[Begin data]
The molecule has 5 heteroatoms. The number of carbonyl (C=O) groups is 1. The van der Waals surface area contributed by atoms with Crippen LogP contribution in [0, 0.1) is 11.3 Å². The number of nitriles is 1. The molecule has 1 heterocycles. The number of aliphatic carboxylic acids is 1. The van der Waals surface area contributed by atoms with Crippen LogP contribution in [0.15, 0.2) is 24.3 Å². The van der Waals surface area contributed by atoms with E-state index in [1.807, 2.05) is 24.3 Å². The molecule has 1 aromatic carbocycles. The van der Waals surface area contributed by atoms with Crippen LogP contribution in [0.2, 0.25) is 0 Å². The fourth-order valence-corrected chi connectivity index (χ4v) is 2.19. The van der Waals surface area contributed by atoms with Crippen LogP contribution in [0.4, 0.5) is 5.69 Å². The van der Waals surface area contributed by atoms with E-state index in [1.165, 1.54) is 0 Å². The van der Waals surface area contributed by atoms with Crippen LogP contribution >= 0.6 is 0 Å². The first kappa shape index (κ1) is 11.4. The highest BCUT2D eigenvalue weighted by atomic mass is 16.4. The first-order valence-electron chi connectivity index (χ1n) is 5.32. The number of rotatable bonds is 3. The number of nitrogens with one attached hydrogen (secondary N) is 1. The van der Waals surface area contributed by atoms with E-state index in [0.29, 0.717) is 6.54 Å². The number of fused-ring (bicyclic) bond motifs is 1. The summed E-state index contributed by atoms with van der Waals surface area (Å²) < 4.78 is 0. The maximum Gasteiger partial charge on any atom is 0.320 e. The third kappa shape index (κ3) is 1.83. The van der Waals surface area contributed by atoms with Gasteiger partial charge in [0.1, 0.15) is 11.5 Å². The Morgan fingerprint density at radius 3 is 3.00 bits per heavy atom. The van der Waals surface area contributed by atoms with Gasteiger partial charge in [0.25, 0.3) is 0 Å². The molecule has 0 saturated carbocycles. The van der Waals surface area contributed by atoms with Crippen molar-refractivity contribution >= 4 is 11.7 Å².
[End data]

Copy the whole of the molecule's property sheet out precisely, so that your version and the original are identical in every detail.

The molecule has 5 heteroatoms. The number of carbonyl (C=O) groups is 1. The van der Waals surface area contributed by atoms with Crippen LogP contribution in [0, 0.1) is 11.3 Å². The number of nitriles is 1. The molecule has 1 heterocycles. The number of aliphatic carboxylic acids is 1. The van der Waals surface area contributed by atoms with Crippen LogP contribution in [0.15, 0.2) is 24.3 Å². The van der Waals surface area contributed by atoms with E-state index in [1.807, 2.05) is 24.3 Å². The molecule has 1 aromatic carbocycles. The van der Waals surface area contributed by atoms with Crippen LogP contribution in [0.2, 0.25) is 0 Å². The fourth-order valence-corrected chi connectivity index (χ4v) is 2.19. The van der Waals surface area contributed by atoms with Crippen LogP contribution in [0.4, 0.5) is 5.69 Å². The van der Waals surface area contributed by atoms with E-state index in [1.165, 1.54) is 0 Å². The van der Waals surface area contributed by atoms with Crippen LogP contribution >= 0.6 is 0 Å². The first kappa shape index (κ1) is 11.4. The highest BCUT2D eigenvalue weighted by atomic mass is 16.4. The first-order valence-electron chi connectivity index (χ1n) is 5.32. The number of rotatable bonds is 3. The number of nitrogens with one attached hydrogen (secondary N) is 1. The van der Waals surface area contributed by atoms with E-state index in [0.29, 0.717) is 6.54 Å². The number of fused-ring (bicyclic) bond motifs is 1. The summed E-state index contributed by atoms with van der Waals surface area (Å²) < 4.78 is 0. The maximum Gasteiger partial charge on any atom is 0.320 e. The third kappa shape index (κ3) is 1.83. The van der Waals surface area contributed by atoms with Gasteiger partial charge in [0.1, 0.15) is 11.5 Å². The Morgan fingerprint density at radius 3 is 3.00 bits per heavy atom. The van der Waals surface area contributed by atoms with Gasteiger partial charge in [0.25, 0.3) is 0 Å². The molecule has 0 saturated carbocycles. The van der Waals surface area contributed by atoms with Crippen molar-refractivity contribution >= 4 is 11.7 Å².